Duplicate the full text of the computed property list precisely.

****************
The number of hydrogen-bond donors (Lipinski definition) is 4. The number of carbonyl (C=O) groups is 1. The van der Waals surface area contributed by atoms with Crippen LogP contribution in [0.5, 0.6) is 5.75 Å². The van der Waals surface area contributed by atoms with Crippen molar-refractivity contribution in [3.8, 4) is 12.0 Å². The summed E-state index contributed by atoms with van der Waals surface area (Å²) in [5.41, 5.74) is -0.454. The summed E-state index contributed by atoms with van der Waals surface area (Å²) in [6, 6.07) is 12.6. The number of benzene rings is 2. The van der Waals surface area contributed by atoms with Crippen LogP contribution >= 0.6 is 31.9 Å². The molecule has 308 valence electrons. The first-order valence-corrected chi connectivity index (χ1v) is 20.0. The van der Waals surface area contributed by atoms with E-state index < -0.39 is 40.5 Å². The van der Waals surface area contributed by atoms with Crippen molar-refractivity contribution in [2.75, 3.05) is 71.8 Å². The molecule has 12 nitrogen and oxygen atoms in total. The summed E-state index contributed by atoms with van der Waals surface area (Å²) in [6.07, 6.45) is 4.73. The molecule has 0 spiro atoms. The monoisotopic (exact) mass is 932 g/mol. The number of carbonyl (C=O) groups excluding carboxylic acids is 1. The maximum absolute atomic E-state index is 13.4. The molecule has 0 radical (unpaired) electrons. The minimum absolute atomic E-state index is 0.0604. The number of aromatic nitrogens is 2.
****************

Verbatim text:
The number of hydrogen-bond donors (Lipinski definition) is 4. The number of carbonyl (C=O) groups is 1. The van der Waals surface area contributed by atoms with Crippen LogP contribution in [0.5, 0.6) is 5.75 Å². The van der Waals surface area contributed by atoms with Crippen molar-refractivity contribution in [3.8, 4) is 12.0 Å². The summed E-state index contributed by atoms with van der Waals surface area (Å²) in [5.41, 5.74) is -0.454. The summed E-state index contributed by atoms with van der Waals surface area (Å²) in [6, 6.07) is 12.6. The number of benzene rings is 2. The van der Waals surface area contributed by atoms with Crippen LogP contribution >= 0.6 is 31.9 Å². The molecule has 308 valence electrons. The first-order valence-corrected chi connectivity index (χ1v) is 20.0. The van der Waals surface area contributed by atoms with E-state index < -0.39 is 40.5 Å². The van der Waals surface area contributed by atoms with Crippen molar-refractivity contribution in [2.75, 3.05) is 71.8 Å². The molecule has 12 nitrogen and oxygen atoms in total. The summed E-state index contributed by atoms with van der Waals surface area (Å²) in [6.07, 6.45) is 4.73. The molecule has 0 spiro atoms. The monoisotopic (exact) mass is 932 g/mol. The number of carbonyl (C=O) groups excluding carboxylic acids is 1. The maximum absolute atomic E-state index is 13.4. The molecule has 0 radical (unpaired) electrons. The minimum absolute atomic E-state index is 0.0604. The number of aromatic nitrogens is 2.